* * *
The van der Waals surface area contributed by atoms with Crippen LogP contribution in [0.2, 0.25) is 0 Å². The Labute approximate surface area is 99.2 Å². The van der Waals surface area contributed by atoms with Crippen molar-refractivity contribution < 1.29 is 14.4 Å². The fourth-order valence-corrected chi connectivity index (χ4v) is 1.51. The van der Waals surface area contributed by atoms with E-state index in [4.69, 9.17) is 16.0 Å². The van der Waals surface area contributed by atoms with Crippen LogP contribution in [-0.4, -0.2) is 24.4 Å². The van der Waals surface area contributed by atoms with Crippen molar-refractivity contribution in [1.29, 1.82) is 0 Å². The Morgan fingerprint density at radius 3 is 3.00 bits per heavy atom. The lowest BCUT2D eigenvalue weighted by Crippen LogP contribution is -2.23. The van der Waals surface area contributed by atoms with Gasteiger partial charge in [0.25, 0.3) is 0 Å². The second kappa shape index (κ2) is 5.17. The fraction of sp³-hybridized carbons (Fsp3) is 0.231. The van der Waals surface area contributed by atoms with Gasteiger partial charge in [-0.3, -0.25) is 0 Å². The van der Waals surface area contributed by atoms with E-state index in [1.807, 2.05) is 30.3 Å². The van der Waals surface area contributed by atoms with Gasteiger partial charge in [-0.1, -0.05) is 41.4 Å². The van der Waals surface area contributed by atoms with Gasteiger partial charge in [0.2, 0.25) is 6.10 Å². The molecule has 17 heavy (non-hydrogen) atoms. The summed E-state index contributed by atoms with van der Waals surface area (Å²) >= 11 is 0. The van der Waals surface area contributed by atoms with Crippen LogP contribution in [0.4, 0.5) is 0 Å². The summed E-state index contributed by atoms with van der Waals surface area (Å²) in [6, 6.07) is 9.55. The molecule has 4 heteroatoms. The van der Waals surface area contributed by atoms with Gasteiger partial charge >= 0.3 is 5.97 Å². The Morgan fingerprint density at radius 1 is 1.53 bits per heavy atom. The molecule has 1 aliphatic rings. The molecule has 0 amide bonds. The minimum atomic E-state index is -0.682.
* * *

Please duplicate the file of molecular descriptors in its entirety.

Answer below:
The van der Waals surface area contributed by atoms with Crippen LogP contribution in [0.2, 0.25) is 0 Å². The Labute approximate surface area is 99.2 Å². The van der Waals surface area contributed by atoms with Crippen molar-refractivity contribution < 1.29 is 14.4 Å². The fourth-order valence-corrected chi connectivity index (χ4v) is 1.51. The van der Waals surface area contributed by atoms with E-state index in [4.69, 9.17) is 16.0 Å². The van der Waals surface area contributed by atoms with Crippen LogP contribution in [-0.4, -0.2) is 24.4 Å². The van der Waals surface area contributed by atoms with Crippen molar-refractivity contribution in [1.29, 1.82) is 0 Å². The Morgan fingerprint density at radius 3 is 3.00 bits per heavy atom. The lowest BCUT2D eigenvalue weighted by Crippen LogP contribution is -2.23. The van der Waals surface area contributed by atoms with Gasteiger partial charge in [0.25, 0.3) is 0 Å². The second kappa shape index (κ2) is 5.17. The fraction of sp³-hybridized carbons (Fsp3) is 0.231. The van der Waals surface area contributed by atoms with Gasteiger partial charge in [-0.3, -0.25) is 0 Å². The van der Waals surface area contributed by atoms with E-state index in [1.807, 2.05) is 30.3 Å². The van der Waals surface area contributed by atoms with Gasteiger partial charge in [-0.1, -0.05) is 41.4 Å². The van der Waals surface area contributed by atoms with Gasteiger partial charge in [0.2, 0.25) is 6.10 Å². The molecule has 17 heavy (non-hydrogen) atoms. The summed E-state index contributed by atoms with van der Waals surface area (Å²) >= 11 is 0. The van der Waals surface area contributed by atoms with Crippen LogP contribution in [0.4, 0.5) is 0 Å². The summed E-state index contributed by atoms with van der Waals surface area (Å²) in [6, 6.07) is 9.55. The molecule has 4 heteroatoms. The van der Waals surface area contributed by atoms with Gasteiger partial charge >= 0.3 is 5.97 Å². The Morgan fingerprint density at radius 1 is 1.53 bits per heavy atom. The molecule has 1 aliphatic rings. The molecule has 0 amide bonds. The minimum atomic E-state index is -0.682.